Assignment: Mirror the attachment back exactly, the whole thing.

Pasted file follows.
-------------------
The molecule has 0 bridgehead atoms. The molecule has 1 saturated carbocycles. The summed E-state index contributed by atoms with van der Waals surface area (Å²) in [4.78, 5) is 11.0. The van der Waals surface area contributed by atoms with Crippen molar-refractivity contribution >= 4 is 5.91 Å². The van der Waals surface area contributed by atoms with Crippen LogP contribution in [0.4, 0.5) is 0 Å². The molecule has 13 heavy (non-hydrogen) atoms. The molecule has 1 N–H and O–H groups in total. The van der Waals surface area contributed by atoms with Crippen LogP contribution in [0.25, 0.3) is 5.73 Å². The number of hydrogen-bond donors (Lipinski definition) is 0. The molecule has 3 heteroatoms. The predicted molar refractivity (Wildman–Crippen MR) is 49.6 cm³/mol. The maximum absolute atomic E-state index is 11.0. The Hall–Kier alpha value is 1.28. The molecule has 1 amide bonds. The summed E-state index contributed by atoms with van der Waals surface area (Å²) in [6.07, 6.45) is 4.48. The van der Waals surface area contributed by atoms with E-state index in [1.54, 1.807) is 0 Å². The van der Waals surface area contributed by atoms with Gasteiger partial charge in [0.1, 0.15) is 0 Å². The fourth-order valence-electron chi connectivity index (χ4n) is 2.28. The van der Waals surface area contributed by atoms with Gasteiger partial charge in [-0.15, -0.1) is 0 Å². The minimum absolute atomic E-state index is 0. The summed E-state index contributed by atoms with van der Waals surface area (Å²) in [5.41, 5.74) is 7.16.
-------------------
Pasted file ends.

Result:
The molecule has 0 bridgehead atoms. The molecule has 1 saturated carbocycles. The summed E-state index contributed by atoms with van der Waals surface area (Å²) in [4.78, 5) is 11.0. The van der Waals surface area contributed by atoms with Crippen molar-refractivity contribution >= 4 is 5.91 Å². The van der Waals surface area contributed by atoms with Crippen LogP contribution in [0.4, 0.5) is 0 Å². The molecule has 13 heavy (non-hydrogen) atoms. The molecule has 1 N–H and O–H groups in total. The van der Waals surface area contributed by atoms with Crippen LogP contribution in [0.25, 0.3) is 5.73 Å². The number of hydrogen-bond donors (Lipinski definition) is 0. The molecule has 3 heteroatoms. The predicted molar refractivity (Wildman–Crippen MR) is 49.6 cm³/mol. The maximum absolute atomic E-state index is 11.0. The Hall–Kier alpha value is 1.28. The molecule has 1 amide bonds. The summed E-state index contributed by atoms with van der Waals surface area (Å²) in [6.07, 6.45) is 4.48. The van der Waals surface area contributed by atoms with E-state index in [1.54, 1.807) is 0 Å². The van der Waals surface area contributed by atoms with Gasteiger partial charge in [0.1, 0.15) is 0 Å². The fourth-order valence-electron chi connectivity index (χ4n) is 2.28. The van der Waals surface area contributed by atoms with Gasteiger partial charge in [-0.15, -0.1) is 0 Å². The minimum absolute atomic E-state index is 0. The summed E-state index contributed by atoms with van der Waals surface area (Å²) in [5.41, 5.74) is 7.16.